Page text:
Trump announced on Twitter on Wednesday that he was going to bring all US troops home from Afghanistan by Christmas.
NATO Secretary General Jens Stoltenberg reacted to the president’s remarks on Thursday, saying that the military alliance will end its mission in Afghanistan only when conditions on the ground permit.
“We decided to go into Afghanistan together, we will make decisions on future adjustments together, and when the time is right, we will leave together,” Stoltenberg said at a news conference.
NATO deployed forces to Afghanistan following the 2001 US-led invasion to topple the Taliban-run government, on the pretext of fighting terrorism following the September 11 attacks in New York.
Afghanistan has been gripped by insecurity since the US and its allies invaded the country as part of Washington’s so-called ‘war on terror’ 19 years ago. Many parts of the country remain plagued by militancy despite the presence of US-led foreign troops.
American forces have since remained bogged down in the country through the presidencies of George W. Bush, Barack Obama, and now, Donald Trump.
In an interview on Thursday Trump also said thatUS forces are “down to 4,000 troops in Afghanistan. I’ll have them home by the end of the year. They’re coming home, you know, as we speak. Nineteen years is enough.”
Analysts say Trump, trailing in polls just weeks ahead of the November 3 presidential election, made the withdrawal announcement to show he is making good on his 2016 promise to end “endless wars.”
Stoltenberg, however, said NATO would only leave Afghanistan when it could do so without the risk of the country once again becoming a haven for militants.
“We will make decisions based on the conditions on the ground, because we think it is extremely important to continue to be committed to the future of Afghanistan, because it is in our interest to preserve the long-term security of Afghanistan,” he added.
Trump’s announcement was, however, welcomed by the Afghan Taliban militant group on Thursday.
A spokesman for the group, Mohammad Naeem, described Trump’s announcement as “a positive step towards the implementation of [the] Doha agreement.”
In a deal reached between the US and the Taliban earlier this year in the Qatari capital, Doha, the United States promised to pull out all its troops by mid-2021 in return for the Taliban to stop their attacks on US-led occupation foreign forces in Afghanistan.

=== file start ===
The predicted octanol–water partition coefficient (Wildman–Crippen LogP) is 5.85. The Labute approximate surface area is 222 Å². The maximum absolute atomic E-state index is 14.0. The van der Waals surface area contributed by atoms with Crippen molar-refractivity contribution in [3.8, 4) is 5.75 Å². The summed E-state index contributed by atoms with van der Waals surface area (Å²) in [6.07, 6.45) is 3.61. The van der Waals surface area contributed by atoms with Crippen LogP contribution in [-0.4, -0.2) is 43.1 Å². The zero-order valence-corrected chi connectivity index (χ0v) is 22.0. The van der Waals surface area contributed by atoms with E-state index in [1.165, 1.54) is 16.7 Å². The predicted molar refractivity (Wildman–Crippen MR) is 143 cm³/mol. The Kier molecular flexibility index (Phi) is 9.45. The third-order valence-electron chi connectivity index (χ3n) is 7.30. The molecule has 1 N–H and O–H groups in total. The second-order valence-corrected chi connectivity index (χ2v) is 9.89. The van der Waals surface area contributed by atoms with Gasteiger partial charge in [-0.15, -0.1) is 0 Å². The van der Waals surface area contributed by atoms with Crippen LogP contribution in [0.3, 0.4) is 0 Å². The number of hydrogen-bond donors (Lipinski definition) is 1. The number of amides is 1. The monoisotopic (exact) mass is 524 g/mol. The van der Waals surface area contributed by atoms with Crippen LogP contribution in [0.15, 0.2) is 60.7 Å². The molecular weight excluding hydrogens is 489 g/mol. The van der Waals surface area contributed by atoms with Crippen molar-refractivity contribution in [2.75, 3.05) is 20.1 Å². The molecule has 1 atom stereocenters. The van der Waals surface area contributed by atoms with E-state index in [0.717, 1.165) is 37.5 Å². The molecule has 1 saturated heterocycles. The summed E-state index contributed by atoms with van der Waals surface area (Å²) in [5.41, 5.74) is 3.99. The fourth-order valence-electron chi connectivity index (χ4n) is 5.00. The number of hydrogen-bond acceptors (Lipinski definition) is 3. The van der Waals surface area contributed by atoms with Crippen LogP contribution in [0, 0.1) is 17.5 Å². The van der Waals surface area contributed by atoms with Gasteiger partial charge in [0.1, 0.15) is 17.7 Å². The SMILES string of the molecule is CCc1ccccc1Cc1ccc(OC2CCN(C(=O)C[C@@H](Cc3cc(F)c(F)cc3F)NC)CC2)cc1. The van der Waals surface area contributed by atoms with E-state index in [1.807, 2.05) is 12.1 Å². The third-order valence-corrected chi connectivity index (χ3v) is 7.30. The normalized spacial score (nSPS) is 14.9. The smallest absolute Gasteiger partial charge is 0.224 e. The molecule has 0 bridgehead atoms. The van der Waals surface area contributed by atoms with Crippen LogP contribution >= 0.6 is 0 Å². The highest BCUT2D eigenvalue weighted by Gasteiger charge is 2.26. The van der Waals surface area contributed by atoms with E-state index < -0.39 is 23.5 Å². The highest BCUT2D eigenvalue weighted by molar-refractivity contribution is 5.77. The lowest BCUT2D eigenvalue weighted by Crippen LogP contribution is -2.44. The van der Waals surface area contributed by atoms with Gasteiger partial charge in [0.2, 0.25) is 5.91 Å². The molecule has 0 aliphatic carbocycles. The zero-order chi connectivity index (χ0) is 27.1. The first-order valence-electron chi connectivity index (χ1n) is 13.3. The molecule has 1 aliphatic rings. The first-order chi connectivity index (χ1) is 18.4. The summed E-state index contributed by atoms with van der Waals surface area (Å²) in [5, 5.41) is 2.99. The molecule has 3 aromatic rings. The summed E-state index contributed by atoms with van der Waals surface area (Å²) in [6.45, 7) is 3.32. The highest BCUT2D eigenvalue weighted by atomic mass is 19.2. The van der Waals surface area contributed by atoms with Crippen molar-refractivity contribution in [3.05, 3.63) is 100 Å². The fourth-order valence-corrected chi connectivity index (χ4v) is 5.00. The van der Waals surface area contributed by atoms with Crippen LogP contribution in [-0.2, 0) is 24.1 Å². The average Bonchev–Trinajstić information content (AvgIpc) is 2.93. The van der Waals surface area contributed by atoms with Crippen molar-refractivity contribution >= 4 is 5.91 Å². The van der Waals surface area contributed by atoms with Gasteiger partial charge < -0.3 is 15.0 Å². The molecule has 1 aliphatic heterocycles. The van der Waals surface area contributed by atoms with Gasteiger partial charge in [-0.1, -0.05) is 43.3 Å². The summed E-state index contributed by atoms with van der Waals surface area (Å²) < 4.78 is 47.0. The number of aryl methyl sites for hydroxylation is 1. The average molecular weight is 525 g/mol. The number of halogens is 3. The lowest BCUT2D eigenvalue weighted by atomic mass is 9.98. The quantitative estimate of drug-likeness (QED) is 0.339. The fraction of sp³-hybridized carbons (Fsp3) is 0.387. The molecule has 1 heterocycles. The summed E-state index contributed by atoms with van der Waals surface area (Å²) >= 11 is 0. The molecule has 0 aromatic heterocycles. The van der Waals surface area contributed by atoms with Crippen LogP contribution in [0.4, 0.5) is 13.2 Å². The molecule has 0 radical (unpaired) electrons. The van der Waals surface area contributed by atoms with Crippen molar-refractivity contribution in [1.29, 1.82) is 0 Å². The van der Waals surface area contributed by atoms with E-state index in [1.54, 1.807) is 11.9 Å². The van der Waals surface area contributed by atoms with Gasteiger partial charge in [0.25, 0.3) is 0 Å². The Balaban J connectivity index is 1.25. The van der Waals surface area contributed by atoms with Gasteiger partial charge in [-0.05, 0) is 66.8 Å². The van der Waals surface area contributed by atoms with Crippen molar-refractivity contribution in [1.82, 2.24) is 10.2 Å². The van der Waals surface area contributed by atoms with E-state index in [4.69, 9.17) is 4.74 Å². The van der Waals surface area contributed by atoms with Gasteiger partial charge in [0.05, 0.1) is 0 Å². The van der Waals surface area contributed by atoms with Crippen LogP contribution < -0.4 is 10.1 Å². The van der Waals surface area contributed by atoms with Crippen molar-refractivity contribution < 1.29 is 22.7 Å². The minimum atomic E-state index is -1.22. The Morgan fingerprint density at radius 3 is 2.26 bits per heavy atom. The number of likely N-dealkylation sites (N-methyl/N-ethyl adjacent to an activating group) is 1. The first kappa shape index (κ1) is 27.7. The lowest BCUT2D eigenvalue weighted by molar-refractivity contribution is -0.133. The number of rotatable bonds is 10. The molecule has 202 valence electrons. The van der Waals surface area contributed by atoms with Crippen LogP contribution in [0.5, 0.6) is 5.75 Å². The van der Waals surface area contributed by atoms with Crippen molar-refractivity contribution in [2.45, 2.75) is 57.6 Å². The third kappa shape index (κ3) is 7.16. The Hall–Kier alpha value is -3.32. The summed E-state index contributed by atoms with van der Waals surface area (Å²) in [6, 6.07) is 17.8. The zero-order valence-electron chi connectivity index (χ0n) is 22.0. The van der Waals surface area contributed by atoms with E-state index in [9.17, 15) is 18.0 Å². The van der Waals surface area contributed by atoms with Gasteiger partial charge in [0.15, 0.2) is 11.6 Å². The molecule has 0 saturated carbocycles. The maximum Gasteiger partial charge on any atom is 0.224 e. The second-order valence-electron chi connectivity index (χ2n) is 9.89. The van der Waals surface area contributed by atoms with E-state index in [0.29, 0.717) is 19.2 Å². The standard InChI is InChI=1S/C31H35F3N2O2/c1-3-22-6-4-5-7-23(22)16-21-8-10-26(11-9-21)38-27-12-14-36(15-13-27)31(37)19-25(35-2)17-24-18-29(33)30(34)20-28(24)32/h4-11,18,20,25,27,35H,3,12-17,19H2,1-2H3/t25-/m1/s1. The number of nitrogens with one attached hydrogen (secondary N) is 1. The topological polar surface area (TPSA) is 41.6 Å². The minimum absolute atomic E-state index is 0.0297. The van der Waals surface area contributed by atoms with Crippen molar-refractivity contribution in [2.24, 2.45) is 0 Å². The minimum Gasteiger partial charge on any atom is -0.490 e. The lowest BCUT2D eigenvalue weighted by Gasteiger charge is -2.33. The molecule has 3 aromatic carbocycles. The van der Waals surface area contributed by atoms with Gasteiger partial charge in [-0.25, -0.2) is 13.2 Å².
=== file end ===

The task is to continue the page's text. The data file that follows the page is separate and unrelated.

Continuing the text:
Some 4,500 American troops are currently on the ground in Afghanistan, reduced from over 12,000 when the deal was signed in February.
The Taliban also agreed to negotiate a permanent ceasefire and a power-sharing formula with the Afghan government.
The Afghan government and Taliban last month opened peace talks in Qatar, even as key differences, including over a ceasefire, remain between the two sides.
NATO’s recent refusal to commit to withdrawal, according to observers, puts the complicated peace negotiations in jeopardy at a time Afghanistan continued to suffer from series of attacks — claimed either by the Taliban or the Daesh terrorist group — which took dozens of civilians’ lives.
In the meantime, Daesh has also been securing a foothold in Afghanistan.
The US has been largely blamed for relocating remnants of the terrorist group to Afghanistan following their defeat in Iraq and Syria.
The US-led military alliance and NATO are also blamed for turning Afghanistan into one of the world’s main opium producers over the last two decades, as opium has become a source for terrorist financing in the war-ravaged country.
According to the United Nations, more than 80 percent of the world’s opium is produced in Afghanistan and that the bulk of narcotics produced in the country is destined for European states.
A high-ranking Iranian official said earlier this year that the production of narcotic drugs has seen a fifty-fold increase over a span of 17 years in Afghanistan.
Director general of the Iran Drug Control Headquarters, Eskandar Momeni, said American planes as well as those belonging to the US-led military alliance and NATO are engaged in transporting illicit drugs.
Iran, located at the crossroad of international drug smuggling from Afghanistan, has long been fighting armed drug smugglers in its eastern and southeastern borders. Thousands of Iranian security forces have lost their lives in the clashes.
Analyst believed Washington, who has repeatedly named Iran, Russia and China as its enemies, intends to create insecurity and trouble on the borders of these countries through Afghanistan.